Tag Archives: Monsters

Anatomy Lessons with Stephen Volk’s Monsters in the Heart

volkMonstersI’ve reviewed a couple titles by Stephen Volk in the past (here and here), and really enjoyed those books, as well as his regular column in Black Static magazine.  His latest collection, Monsters in the Heart, from Gray Friar Press, is a substantial one, reprinting 13 tales originally published between 2006 and 2012, plus two originals.

The book certainly leads from strength, as the top-of-the-order story, “After the Ape” is a true standout, putting an interesting spin on the story of King Kong and his “human mistress,” Ann Darrow (as played by Fay Wray in the original 1933 version of the film). The story is narrated from Darrow’s perspective, grieving over the tragic loss of her misunderstood guardian.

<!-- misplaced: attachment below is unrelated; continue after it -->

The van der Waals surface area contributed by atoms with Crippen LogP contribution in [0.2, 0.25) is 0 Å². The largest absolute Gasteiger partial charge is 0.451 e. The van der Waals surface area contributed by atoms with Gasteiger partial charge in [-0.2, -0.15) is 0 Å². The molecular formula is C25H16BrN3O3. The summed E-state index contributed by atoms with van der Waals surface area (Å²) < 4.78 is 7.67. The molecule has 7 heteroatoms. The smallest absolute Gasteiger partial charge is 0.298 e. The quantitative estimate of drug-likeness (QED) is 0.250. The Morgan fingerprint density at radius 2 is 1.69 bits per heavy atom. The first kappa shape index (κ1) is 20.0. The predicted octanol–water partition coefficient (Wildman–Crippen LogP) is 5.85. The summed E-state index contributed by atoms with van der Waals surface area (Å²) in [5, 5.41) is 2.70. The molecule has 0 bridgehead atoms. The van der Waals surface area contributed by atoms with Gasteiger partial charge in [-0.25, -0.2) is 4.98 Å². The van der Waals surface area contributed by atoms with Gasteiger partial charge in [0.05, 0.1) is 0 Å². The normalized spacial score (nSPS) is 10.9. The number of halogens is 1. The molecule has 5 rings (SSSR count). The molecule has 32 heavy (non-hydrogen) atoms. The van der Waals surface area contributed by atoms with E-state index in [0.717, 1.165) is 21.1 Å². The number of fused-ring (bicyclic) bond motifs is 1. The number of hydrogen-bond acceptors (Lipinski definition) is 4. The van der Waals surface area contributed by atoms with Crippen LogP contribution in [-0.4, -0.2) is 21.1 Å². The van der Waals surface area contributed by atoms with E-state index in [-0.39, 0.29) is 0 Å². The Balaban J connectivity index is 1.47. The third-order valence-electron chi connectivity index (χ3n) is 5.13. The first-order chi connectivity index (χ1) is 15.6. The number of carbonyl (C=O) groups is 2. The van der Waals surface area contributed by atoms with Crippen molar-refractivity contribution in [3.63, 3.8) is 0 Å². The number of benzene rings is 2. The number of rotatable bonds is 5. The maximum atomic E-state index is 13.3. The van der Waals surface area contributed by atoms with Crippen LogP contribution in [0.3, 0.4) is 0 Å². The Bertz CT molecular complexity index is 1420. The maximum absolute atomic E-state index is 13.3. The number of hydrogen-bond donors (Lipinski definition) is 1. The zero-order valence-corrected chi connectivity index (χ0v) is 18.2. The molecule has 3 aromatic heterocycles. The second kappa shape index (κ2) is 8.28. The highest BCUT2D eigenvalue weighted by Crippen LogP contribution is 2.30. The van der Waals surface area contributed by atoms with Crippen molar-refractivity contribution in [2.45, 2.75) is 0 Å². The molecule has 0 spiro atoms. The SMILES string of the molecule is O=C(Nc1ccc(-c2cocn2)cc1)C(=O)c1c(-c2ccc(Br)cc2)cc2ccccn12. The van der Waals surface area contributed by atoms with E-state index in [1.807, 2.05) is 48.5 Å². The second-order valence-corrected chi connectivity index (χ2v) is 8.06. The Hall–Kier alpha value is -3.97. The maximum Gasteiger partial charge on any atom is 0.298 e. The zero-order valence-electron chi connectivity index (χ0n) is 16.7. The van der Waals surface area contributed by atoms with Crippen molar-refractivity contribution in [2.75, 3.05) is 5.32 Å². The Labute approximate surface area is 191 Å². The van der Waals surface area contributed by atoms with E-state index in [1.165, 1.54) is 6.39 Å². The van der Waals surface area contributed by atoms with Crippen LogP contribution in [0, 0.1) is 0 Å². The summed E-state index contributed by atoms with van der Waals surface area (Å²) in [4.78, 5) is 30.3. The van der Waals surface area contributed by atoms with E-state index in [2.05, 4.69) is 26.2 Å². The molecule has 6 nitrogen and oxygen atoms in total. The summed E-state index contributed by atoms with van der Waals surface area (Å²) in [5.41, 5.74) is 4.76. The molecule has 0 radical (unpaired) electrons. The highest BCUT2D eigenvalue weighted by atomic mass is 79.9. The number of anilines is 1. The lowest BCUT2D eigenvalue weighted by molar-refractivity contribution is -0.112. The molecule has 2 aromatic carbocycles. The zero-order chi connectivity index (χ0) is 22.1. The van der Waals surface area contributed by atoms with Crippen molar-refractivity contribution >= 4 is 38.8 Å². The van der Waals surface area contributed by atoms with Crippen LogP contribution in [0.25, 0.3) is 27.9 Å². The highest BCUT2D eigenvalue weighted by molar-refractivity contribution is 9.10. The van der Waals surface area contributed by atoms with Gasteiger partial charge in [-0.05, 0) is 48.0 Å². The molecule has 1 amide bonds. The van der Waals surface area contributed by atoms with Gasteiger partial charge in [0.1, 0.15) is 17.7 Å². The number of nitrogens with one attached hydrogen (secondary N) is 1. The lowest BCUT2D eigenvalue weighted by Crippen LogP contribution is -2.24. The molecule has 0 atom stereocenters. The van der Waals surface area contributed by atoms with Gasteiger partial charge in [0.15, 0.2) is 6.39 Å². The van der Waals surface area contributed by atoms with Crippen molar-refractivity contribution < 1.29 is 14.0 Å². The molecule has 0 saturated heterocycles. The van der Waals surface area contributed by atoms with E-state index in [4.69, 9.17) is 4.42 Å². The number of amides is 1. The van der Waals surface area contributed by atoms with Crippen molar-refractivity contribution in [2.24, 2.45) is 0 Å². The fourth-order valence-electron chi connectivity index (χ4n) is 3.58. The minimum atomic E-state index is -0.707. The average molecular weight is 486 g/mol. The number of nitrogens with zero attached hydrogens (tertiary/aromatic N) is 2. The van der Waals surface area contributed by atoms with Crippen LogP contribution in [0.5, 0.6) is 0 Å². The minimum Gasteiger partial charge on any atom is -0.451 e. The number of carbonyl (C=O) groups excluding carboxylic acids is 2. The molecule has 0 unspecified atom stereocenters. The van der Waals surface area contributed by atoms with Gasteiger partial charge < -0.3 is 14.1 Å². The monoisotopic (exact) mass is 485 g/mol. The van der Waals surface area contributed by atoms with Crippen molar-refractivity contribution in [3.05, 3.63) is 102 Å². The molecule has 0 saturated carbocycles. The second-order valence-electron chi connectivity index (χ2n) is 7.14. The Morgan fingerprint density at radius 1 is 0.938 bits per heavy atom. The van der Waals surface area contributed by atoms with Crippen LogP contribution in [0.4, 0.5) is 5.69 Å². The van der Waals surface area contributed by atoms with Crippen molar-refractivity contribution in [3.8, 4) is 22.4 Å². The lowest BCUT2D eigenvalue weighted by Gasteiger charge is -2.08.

Other standouts include the following:

  • “Who Dies Best,” which starts with the arresting line “I watched my mother die again today,” and is set in an alternate reality where widespread economic collapse leads to a legitimization and broadening of the “snuff film” concept, with the financially unfortunate becoming “one-off” actors and dying on screen, in exchange for a payout for their survivors.
  • “In the Colosseum,” wherein a relatively innocent film editor is insidiously drawn into a beyond-decadent clique of film crew and hangers-on, led by a particularly perverse producer.
  • “White Butterflies, a tragic tale concerning two young Kazakhstanian brothers whose quest to scavenge scrap metal from an area where spacecraft debris falls leads them to an unfortunate meeting with what Volks calls “monsters…of the predatory human kind.”